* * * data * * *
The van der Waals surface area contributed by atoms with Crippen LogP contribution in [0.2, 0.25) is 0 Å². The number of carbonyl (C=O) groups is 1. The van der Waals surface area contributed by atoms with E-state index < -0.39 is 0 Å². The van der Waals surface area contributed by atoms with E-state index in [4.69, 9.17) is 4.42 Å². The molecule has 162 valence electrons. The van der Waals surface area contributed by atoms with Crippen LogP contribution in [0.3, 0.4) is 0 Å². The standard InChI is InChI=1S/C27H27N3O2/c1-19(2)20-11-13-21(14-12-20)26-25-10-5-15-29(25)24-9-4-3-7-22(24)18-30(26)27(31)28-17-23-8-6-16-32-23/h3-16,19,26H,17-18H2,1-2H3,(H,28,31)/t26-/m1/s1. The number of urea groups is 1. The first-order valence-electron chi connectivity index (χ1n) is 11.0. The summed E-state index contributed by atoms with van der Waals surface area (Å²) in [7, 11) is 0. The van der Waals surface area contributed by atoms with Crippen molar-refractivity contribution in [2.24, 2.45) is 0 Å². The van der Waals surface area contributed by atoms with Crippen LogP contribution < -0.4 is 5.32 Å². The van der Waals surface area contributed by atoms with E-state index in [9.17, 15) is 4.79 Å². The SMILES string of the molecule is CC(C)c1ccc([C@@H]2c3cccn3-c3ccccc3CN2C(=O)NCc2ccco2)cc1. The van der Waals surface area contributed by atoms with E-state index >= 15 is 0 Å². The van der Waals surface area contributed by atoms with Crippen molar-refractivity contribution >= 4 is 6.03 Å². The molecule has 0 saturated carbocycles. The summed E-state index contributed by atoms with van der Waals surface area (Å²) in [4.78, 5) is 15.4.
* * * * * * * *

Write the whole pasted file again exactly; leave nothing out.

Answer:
The van der Waals surface area contributed by atoms with Crippen LogP contribution in [0.2, 0.25) is 0 Å². The number of carbonyl (C=O) groups is 1. The van der Waals surface area contributed by atoms with E-state index < -0.39 is 0 Å². The van der Waals surface area contributed by atoms with E-state index in [4.69, 9.17) is 4.42 Å². The molecule has 162 valence electrons. The van der Waals surface area contributed by atoms with Crippen LogP contribution in [0.3, 0.4) is 0 Å². The standard InChI is InChI=1S/C27H27N3O2/c1-19(2)20-11-13-21(14-12-20)26-25-10-5-15-29(25)24-9-4-3-7-22(24)18-30(26)27(31)28-17-23-8-6-16-32-23/h3-16,19,26H,17-18H2,1-2H3,(H,28,31)/t26-/m1/s1. The number of urea groups is 1. The first-order valence-electron chi connectivity index (χ1n) is 11.0. The summed E-state index contributed by atoms with van der Waals surface area (Å²) in [7, 11) is 0. The van der Waals surface area contributed by atoms with Crippen molar-refractivity contribution in [2.24, 2.45) is 0 Å². The van der Waals surface area contributed by atoms with Crippen LogP contribution < -0.4 is 5.32 Å². The van der Waals surface area contributed by atoms with E-state index in [9.17, 15) is 4.79 Å². The SMILES string of the molecule is CC(C)c1ccc([C@@H]2c3cccn3-c3ccccc3CN2C(=O)NCc2ccco2)cc1. The van der Waals surface area contributed by atoms with E-state index >= 15 is 0 Å². The van der Waals surface area contributed by atoms with Crippen molar-refractivity contribution >= 4 is 6.03 Å². The molecule has 0 saturated carbocycles. The summed E-state index contributed by atoms with van der Waals surface area (Å²) in [4.78, 5) is 15.4.